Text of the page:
I am willing to do all I can do, consistently, but to carry with me a sense that so little is being accomplished in my being here is wearing upon me. I am willing to do to the uttermost of my ability, and that is all I can do, and more than is prudent for me to do. Well, I have now spoken my mind freely, and I want some definite expression of what had better be done. I shall look to the Lord and trust in Him to make the way plain before my face. 7LtMs, Lt 84, 1892, par. 5

I rested quite well last night. It is cloudy today, and I think it will rain. We learned yesterday we have till today noon to prepare mail for Africa. I am glad, because I can now get all copied. I have written ten pages to Brother Robinson, eight pages to Brother Wessels. 7LtMs, Lt 84, 1892, par. 6

I do not mean to be unreasonable, but when the enemy has had so much advantage given him as has been done here, I see that a decided charge is to be made to take the fort, and wise generalship is needed to hold it. 7LtMs, Lt 84, 1892, par. 7

I am so glad I wrote and labored with Elder Curtis before I ever saw Adelaide, and before I had any outside evidences of the things which were proved of the Lord. But I do not believe Elder Curtis or his wife have any real sense of the woeful neglect that has been practiced here, or upon the Melbourne church. May the Lord work is my prayer. May the Lord wipe away this reproach and bring His people into a state of harmony and strength is my prayer. 7LtMs, Lt 84, 1892, par. 8

In love. 7LtMs, Lt 84, 1892, par. 9


November 9. 11 o’clock. Well, Elder Daniells’ letter just came and I have read it. I had written these three pages before it came. Now I am so busy getting off African mail I must get myself settled before I can properly consider the letter from Elder Daniells. Will write for tomorrow’s mail if the Lord will. I send eight pages of letter paper for Brother Wessels and put in a good article I had struck off on calligraph. 7LtMs, Lt 84, 1892, par. 10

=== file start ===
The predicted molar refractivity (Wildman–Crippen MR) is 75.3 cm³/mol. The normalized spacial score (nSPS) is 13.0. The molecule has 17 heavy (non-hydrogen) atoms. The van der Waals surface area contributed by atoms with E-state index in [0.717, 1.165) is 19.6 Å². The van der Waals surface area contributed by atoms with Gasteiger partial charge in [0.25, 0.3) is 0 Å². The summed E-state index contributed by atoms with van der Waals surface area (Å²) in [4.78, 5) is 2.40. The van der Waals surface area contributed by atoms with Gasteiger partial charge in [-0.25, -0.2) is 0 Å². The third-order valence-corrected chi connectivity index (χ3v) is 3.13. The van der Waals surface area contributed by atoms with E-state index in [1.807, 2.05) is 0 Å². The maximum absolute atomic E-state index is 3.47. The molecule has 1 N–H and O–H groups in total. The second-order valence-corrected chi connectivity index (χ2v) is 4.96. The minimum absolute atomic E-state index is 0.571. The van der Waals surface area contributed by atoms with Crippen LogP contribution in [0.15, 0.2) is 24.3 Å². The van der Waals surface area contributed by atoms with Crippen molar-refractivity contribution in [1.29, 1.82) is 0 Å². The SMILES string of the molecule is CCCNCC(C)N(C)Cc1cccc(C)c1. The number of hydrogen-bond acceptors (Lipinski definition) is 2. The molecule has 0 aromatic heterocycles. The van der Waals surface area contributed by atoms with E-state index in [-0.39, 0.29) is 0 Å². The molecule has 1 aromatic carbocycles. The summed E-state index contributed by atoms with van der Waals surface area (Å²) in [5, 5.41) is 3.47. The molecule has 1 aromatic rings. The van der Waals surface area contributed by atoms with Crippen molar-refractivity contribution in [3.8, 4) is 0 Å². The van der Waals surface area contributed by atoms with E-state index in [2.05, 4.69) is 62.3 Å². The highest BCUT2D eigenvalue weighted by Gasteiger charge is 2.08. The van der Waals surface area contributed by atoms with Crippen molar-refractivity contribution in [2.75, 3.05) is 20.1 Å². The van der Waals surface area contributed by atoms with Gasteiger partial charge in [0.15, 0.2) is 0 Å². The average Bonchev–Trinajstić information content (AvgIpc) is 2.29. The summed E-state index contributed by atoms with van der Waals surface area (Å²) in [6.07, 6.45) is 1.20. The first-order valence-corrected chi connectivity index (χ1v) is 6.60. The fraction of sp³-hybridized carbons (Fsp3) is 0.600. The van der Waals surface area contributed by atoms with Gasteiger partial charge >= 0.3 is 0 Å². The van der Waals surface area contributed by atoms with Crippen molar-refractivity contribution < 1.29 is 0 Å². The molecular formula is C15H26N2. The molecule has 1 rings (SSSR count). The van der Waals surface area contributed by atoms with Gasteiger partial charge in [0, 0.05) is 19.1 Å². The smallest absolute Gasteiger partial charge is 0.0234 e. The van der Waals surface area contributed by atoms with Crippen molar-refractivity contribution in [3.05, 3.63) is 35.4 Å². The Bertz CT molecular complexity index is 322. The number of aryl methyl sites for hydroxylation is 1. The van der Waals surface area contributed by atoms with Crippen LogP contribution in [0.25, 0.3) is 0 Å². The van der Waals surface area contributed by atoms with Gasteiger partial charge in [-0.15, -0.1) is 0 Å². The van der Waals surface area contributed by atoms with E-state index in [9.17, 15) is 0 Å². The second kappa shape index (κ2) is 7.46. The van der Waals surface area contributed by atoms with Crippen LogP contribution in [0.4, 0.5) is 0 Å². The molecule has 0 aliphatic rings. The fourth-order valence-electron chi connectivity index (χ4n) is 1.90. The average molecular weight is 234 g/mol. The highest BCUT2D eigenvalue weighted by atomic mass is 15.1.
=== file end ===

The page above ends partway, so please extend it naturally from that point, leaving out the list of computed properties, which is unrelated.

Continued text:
Sent to Elder Robinson fourteen pages and two articles I had printed on calligraph. One was that short one to Melbourne in regard to missionary work. 7LtMs, Lt 84, 1892, par. 11

My dear son, I am sorry that you have to come here at expense. We can pack our goods easily and, if you think best, let a brother put them on board. But do tell me, Shall we stop at Ballarat? This is to be considered; or shall we defer it to another time? I think it will be best to stop if these tickets will be considered all right. We have kept Emily writing for a couple of days very closely. May has done her work, to give her the time. I am so glad you wrote to me about that boat going to Africa. I am satisfied with the arrangement of being in Melbourne as you propose. 7LtMs, Lt 84, 1892, par. 12

The tickets we send to you to see if they will be endorsed by the authorities that be in Melbourne, or is it best to just come right along and say nothing to the agent in Melbourne? Just tell us what to do, that is all. 7LtMs, Lt 84, 1892, par. 13